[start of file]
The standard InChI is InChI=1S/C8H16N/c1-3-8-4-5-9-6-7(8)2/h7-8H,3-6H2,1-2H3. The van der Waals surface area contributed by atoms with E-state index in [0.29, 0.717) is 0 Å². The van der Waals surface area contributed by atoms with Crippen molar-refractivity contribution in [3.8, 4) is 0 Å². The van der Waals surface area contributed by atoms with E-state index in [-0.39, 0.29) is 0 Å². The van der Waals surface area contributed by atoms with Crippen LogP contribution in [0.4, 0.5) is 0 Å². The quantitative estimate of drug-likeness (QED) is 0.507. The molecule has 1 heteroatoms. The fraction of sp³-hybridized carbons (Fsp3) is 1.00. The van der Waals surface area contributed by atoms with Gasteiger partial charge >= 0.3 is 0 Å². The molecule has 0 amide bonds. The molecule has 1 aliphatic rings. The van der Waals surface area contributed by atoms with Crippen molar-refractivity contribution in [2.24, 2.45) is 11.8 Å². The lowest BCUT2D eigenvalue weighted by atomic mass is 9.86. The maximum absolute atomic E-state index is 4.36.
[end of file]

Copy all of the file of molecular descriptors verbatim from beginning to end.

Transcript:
The standard InChI is InChI=1S/C8H16N/c1-3-8-4-5-9-6-7(8)2/h7-8H,3-6H2,1-2H3. The van der Waals surface area contributed by atoms with E-state index in [0.29, 0.717) is 0 Å². The van der Waals surface area contributed by atoms with Crippen molar-refractivity contribution in [3.8, 4) is 0 Å². The van der Waals surface area contributed by atoms with E-state index in [-0.39, 0.29) is 0 Å². The van der Waals surface area contributed by atoms with Crippen LogP contribution in [0.4, 0.5) is 0 Å². The quantitative estimate of drug-likeness (QED) is 0.507. The molecule has 1 heteroatoms. The fraction of sp³-hybridized carbons (Fsp3) is 1.00. The van der Waals surface area contributed by atoms with Gasteiger partial charge >= 0.3 is 0 Å². The molecule has 0 amide bonds. The molecule has 1 aliphatic rings. The van der Waals surface area contributed by atoms with Crippen molar-refractivity contribution in [2.24, 2.45) is 11.8 Å². The lowest BCUT2D eigenvalue weighted by atomic mass is 9.86. The maximum absolute atomic E-state index is 4.36.